Weaker yen boosts Japanese exporters
Asian equity markets closed mixed on Thursday, with markets struggling for direction most of the session as Chinese and South Korean bourses were closed for holidays.
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The Nikkei Stock Average eked out a 0.01% gain to end at 20,628.56, with the market facing more resistance as the benchmark index nears its 2015 peak, which was the highest since 1996.
Slight gains in the U.S. dollar versus the yen overnight helped support exporters' shares, as a weaker yen raises the value in local currency terms of the dollars earned by Japanese exporters abroad.
Electronics major Sharp Corp.'s shares (6753.TO) gained 1.8%, while Nintendo Co.(7974.TO) climbed 1.2% and Toyota Motor Corp. shares (7203.TO) ended up 0.8%.
In Singapore, the local index outperformed Asian peers after two straight sessions of declines, with the real-estate and banking sectors leading a recovery.
The FTSE Straits Times Index rose 0.8% to 3,261.84. CapitaLand (C31.SG) shares gained 2.8%, while lender DBS Group Holdings Ltd. (D05.SG) rose 1.2%.
Nonetheless, trading in the region was muted as several key markets were shut for holidays. Markets in South Korea and China are closed for the entire week, while Hong Kong was shut on Thursday.
Elsewhere, Australia's S&P/ASX 200 fell 0.01%, while New Zealand's benchmark ended up 0.3% at another closing record, led by a 5.7% gain in A2 Milk (ATM.NZ) , which rose further after the company received approval to export milk to China.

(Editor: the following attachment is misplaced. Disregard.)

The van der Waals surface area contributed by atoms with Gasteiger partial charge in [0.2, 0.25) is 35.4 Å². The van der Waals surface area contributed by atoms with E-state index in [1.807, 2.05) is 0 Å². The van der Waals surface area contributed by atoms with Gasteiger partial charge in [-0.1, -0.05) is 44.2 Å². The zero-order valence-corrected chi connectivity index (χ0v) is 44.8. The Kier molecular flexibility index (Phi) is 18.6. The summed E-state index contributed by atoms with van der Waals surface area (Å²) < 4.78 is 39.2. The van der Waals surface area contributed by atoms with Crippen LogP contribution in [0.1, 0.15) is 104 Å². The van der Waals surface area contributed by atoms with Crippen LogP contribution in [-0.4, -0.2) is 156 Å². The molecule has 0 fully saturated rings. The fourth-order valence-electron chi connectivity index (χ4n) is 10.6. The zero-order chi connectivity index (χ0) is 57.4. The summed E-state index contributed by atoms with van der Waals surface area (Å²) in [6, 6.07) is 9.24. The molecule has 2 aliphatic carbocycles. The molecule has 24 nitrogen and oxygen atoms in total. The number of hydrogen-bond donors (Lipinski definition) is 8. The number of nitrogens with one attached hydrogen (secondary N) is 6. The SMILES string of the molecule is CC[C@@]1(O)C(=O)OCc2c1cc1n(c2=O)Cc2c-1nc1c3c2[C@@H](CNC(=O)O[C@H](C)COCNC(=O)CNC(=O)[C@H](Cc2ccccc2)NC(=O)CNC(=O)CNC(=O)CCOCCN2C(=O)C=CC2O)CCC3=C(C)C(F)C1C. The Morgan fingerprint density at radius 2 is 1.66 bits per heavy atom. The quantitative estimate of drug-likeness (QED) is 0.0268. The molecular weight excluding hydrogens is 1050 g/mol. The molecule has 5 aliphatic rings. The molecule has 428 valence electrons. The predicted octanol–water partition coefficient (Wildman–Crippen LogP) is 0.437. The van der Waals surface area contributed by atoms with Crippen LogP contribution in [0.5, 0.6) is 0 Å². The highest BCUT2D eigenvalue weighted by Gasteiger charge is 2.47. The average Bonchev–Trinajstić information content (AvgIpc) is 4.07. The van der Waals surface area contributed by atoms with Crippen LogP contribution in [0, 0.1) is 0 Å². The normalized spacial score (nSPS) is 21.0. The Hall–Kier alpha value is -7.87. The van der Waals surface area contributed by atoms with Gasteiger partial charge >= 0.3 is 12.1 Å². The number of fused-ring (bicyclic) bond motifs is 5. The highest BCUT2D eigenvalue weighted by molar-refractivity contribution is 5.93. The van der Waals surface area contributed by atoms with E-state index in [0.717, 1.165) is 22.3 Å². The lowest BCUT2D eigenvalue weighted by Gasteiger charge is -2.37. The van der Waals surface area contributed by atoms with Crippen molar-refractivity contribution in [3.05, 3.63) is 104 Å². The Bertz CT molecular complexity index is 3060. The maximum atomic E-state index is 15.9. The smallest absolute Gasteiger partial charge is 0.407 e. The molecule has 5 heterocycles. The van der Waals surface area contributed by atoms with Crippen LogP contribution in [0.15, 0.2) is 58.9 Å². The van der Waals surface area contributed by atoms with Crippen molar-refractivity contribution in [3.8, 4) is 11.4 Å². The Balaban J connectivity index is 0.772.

In Taiwan, the Taiex rose 0.5% after being shut on Wednesday.
Buying interest in the region was bolstered by U.S. economic data overnight, including a modest improvement in private employment. Investors' focus will now shift to Friday's monthly jobs report for clues about the U.S. economy.
In the foreign exchange market, the Australian dollar fell following news of a sharp drop in retail sales in August. Australia's imports were also flat from the previous month, another sign of a sluggish domestic economy.
The Australian dollar was last at US$0.7825 from US$0.7856 before the data was released. Its value could be further affected if the U.S. dollar continued its climb, said Stephen Innes, a senior trader at Oanda.
"It is becoming somewhat apparent that the Aussie is one of the currencies with the most to lose on the stronger USD narrative," said Mr. Innes.
(END) Dow Jones Newswires
October 05, 2017 05:58 ET (09:58 GMT)